On November 30, 2004, President George W. Bush signed into law the Norman Y. Mineta Research and Special Programs Improvement Act of 2004, Public Law 108-426. The legislation created two separate new administrations, the Research and Innovative Technology Administration (RITA) and the Pipeline and Hazardous Materials Safety Administration (PHMSA). It dissolved the Research and Special Programs Administration (RSPA). By realigning existing USDOT entities, RITA now brings together important research, technology, and data collection assets.
Specifically, the Mineta Act mandate given to RITA by Congress is to "carry out powers and duties prescribed by the Secretary for—
(A) coordination, facilitation, and review of the Department's research and development programs and activities;
(B) advancement, and research and development, of innovative technologies, including intelligent transportation systems;
(C) comprehensive transportation statistics research, analysis and reporting;
(D) education and training in transportation and transportation-related fields; and
(E) activities of the Volpe National Transportation Systems Center..."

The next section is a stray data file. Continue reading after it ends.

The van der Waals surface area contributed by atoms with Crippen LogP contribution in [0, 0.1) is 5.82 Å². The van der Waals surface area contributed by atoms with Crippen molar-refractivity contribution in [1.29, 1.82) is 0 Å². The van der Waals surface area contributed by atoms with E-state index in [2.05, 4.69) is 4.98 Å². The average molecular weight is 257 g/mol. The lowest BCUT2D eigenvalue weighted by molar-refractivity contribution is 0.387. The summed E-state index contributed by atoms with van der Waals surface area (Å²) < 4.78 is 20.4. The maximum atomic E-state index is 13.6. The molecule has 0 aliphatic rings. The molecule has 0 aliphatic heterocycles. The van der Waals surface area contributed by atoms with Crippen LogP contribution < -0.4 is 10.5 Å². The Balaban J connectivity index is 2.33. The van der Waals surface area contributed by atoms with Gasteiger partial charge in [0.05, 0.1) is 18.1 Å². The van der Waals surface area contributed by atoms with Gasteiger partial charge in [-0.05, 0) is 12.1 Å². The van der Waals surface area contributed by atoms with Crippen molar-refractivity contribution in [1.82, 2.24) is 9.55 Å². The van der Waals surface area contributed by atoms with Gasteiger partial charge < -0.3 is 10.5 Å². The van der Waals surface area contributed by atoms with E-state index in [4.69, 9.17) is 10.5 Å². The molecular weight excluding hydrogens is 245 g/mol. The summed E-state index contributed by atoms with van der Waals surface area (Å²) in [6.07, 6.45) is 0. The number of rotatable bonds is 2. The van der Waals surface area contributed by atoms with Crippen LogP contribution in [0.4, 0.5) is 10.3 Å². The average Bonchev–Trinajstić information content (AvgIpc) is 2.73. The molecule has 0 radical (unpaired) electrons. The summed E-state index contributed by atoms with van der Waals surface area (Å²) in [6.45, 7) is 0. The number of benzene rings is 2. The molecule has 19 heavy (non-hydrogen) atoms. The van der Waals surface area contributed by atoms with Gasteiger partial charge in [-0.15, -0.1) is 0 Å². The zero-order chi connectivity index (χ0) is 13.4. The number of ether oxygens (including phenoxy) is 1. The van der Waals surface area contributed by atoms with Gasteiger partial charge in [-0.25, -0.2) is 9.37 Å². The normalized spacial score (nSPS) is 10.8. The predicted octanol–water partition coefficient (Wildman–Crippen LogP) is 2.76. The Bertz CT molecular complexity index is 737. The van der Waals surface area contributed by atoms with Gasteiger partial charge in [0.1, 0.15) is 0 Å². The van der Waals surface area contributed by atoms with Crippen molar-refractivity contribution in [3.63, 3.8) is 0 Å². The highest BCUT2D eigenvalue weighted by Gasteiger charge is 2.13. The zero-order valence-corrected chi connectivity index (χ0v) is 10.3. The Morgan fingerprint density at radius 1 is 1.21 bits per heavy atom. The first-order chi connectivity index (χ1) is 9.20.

On August 10, 2005, President George W. Bush signed the Safe, Accountable, Flexible, Efficient Transportation Equity Act: A Legacy for Users (SAFETEA-LU). SAFETEA-LU authorizes the Federal surface transportation programs for highways, highway safety, and transit for the 5-year period 2005-2009. SAFETEA-LU authorized Title V programs including Surface Transportation Research, Training and Education, the Bureau of Transportation Statistics (BTS), University Transportation Research, Intelligent Transportation Systems (ITS) Research, ITS Deployment, and other research and technology programs. With the passage of SAFETEA-LU, RITA was positioned to lead in achieving effective strategic planning, providing relevant data and analysis, coordinating cross-modal RD&T programs, and facilitating the deployment of transportation technologies.
Other legislation also impacts the agency’s resources and strategic direction, such as the Federal Aviation Administration’s reauthorization specific to RITA’s airline data program, as well as the Energy Bill, which formally established the Department’s Office of Climate Change and the Environment.